In May 2009, we moved into our current home. The first project that we tackled was our bathroom. At roughly 5′ x 8′, our bathroom is not big. Yet the previous owners had installed large cabinetry, opaque shower doors, and an oblong dusty pink toilet. Furthermore, a plastic shower surround was installed over old tile, the upper portions of the wall were covered in faded and dated floral wallpaper, and a dusty pink carpet was glued to the walls. YES. CARPET on the WALLS. Weird, right? Not to mention, it’s a design choice that doesn’t necessarily scream hygienic or stylish.
So we gutted it. In just a few hours, Jason and I had everything removed from the bathroom. We salvaged what we could and donated it to our local Habitat for Humanity ReStore.
Next, we called in back up. We found a carpenter that would work for us on an hourly basis. I knew the types of tile and bathroom fixtures that I wanted to install, and Jason and I wanted to be able to cut costs and satisfy our DIY urges by completing a lot of the work ourselves. Yet, we had a tight timeline and no knowledge of how to install bathroom fixtures or tile. In the end, I was able to watch and learn from the carpenter, and now I should be able to tackle other tiling projects in our house.
We chose a standard white cast-iron tub, and were surprised to find that we could buy it at the Home Depot and have it delivered the following day (the local plumbing store house told us it would be 3-4 weeks). Our carpenter, assisted by a plumber and two high school football players carried the 300-lb tub up the stairs. It was an event that I was happy to miss out on.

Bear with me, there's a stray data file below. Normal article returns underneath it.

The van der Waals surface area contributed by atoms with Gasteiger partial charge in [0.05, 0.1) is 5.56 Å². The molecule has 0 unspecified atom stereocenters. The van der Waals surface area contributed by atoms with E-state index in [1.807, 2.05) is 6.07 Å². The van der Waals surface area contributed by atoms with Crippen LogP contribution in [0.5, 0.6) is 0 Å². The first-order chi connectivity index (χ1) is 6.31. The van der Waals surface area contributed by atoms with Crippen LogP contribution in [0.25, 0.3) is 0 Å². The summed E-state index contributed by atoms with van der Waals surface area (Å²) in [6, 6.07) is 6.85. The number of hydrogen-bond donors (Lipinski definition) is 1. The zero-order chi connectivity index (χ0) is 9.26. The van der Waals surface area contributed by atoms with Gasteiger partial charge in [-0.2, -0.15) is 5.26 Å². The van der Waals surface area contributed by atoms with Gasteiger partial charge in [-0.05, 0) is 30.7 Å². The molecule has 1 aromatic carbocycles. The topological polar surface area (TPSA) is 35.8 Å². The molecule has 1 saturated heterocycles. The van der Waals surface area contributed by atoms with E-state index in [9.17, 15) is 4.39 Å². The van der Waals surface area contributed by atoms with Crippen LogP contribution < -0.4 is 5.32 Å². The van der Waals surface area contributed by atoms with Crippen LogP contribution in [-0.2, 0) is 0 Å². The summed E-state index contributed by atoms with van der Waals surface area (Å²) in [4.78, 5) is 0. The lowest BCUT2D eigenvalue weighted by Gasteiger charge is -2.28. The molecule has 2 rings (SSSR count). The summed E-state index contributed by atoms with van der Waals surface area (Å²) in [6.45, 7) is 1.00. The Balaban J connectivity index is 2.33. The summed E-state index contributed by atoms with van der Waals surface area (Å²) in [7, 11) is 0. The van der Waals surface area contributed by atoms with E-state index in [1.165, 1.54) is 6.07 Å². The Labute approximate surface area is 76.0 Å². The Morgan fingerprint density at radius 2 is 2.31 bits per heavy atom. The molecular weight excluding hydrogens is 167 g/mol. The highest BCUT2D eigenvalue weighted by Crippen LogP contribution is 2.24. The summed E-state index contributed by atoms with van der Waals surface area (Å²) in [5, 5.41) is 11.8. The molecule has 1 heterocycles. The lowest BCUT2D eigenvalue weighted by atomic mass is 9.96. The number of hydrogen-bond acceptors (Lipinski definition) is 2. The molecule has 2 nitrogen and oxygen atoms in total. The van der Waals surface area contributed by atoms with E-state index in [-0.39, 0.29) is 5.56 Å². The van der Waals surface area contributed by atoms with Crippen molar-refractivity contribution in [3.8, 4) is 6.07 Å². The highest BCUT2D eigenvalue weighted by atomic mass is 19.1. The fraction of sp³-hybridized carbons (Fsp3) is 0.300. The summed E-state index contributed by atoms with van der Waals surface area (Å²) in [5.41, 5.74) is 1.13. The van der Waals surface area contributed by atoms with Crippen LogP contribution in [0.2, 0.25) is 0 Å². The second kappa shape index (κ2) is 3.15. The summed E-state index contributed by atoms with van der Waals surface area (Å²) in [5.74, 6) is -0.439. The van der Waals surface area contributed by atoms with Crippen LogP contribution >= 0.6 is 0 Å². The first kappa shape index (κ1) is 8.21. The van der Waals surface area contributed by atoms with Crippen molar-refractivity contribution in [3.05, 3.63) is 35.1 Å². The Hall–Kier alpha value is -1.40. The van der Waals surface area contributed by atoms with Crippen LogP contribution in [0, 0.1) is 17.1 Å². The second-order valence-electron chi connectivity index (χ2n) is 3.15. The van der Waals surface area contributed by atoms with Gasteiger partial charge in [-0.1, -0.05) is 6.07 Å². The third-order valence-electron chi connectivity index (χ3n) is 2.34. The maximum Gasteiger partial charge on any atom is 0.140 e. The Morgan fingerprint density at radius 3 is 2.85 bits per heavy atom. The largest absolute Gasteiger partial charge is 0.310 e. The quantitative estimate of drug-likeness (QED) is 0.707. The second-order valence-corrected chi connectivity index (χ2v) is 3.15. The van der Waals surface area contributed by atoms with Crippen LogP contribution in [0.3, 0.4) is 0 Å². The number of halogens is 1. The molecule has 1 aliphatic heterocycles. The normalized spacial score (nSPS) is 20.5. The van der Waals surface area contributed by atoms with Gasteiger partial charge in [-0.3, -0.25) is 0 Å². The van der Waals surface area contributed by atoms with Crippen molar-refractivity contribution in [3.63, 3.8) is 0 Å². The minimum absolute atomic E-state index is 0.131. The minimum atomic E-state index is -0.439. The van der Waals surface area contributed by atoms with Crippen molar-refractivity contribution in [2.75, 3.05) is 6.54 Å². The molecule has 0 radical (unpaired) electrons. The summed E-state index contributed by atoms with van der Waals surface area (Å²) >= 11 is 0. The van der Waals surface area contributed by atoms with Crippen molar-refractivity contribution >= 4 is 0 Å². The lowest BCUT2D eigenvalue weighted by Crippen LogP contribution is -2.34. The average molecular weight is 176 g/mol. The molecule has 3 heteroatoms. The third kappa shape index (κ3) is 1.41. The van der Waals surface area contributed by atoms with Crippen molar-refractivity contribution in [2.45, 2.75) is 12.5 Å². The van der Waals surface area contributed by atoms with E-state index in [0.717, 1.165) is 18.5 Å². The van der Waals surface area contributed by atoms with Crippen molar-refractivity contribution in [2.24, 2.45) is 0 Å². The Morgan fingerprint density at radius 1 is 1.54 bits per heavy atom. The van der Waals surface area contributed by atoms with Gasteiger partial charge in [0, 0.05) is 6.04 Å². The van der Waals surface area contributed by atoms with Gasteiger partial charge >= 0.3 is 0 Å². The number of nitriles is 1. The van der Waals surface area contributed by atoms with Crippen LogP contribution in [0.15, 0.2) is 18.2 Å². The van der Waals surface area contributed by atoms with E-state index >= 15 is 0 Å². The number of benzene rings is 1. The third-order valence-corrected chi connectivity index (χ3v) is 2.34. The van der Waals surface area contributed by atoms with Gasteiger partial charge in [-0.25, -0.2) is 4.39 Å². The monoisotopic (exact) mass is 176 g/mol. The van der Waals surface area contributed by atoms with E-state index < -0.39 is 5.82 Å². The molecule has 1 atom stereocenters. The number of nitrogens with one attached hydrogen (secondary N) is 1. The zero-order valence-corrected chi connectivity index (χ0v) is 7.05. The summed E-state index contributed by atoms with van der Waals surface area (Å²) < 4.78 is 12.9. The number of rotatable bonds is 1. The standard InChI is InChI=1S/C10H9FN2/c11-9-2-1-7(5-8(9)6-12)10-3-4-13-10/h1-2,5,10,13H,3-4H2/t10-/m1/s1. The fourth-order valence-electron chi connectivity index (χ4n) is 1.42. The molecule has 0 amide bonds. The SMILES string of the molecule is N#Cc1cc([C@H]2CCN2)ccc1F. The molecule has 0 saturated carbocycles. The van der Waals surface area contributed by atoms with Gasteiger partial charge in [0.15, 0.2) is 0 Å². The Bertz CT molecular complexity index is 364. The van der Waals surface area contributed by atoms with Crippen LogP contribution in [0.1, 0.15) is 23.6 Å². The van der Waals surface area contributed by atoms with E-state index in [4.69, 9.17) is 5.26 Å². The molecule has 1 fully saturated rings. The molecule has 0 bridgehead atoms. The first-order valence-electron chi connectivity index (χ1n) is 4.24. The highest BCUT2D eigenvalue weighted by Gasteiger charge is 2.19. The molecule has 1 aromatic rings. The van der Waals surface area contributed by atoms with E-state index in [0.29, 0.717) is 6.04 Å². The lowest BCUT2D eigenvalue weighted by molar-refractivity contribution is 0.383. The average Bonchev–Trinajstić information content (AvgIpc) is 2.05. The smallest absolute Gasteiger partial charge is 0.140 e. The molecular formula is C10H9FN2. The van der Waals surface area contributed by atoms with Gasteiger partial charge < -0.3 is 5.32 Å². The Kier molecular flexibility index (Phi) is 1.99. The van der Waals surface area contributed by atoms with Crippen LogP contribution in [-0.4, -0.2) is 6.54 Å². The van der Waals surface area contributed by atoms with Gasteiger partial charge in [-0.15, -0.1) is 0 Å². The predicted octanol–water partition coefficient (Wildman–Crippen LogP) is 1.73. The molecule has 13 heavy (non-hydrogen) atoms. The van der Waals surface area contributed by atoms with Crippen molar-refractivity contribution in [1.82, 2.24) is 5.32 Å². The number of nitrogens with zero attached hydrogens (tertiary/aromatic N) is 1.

Our plumber also raised the height of the shower head (it originally came out of the wall at a height of 5’5″). We also had to hire an electrician to raise the height of the electrical box that supported the vanity lights (it also was located only about 5’5″ height) and to install a new fan, a light switch for the vanity lights (they were previously turned on/off by a pull cord), and a few electrical outlets (am still trying to figure out how previous owners dried their hair without electrical outlets in the bathroom).
We chose to use black and white hexagonal tiles on the floor, and white subway tiles with black trim on the walls. We absolutely love the classic look of hex + subway tiles, and using white on the floor and walls makes the bathroom feel much bigger. We opted for dark grey grout to make the tiles really pop.
We chose a wall-mounted sink, standard toilet, light gray paint, and open shelves to finish out the room. The room is more open now and feels much bigger!
An antique toolbox to hold/hide our toiletries. Three hooks attach to the bottom shelf and our hand towels hang from them. Our bath towels are rolled and stacked on the top shelf, as well as a plant and three glass laboratory jars holding cotton swabs, cotton pads, and bath salts. Toilet paper is stacked inside an oversized glass vase.
We chose a rain shower head and it’s amazing. Our shower fixtures came from the plumbing store house, but I was thrilled to find matching sink fixtures on ebay for 1/3 retail. Thank you, ebay!
We’re so happy with the final product! No more crazy carpet on the walls and the dusty pink has vanished! Woohoo!
My only regrets about the project are:
1. We did not seal the white unglazed ceramic hex tiles before using the dark grout. This resulted in a slight discoloration of some of the tiles. It doesn’t look bad – but the tiles are not as white as they originally were. They have a slight gray haze to them, but at least it’s relatively uniform across all of the tiles.
2. We should have purchased a silver/chrome pipes for under the sink. I naively assumed that the plumber would install silver/chrome pipes, but when he was finished and I went to check it out, there was the not-so-attractive plastic piping seen in the pictures above. I spray painted the white pvc silver, which, in the end, looks better than the white pvc. But it could be prettier.
**Update: After these pictures were taken, we hung a white sheet-turned-shower-curtain from a rod hung high over the tub. Check it out here.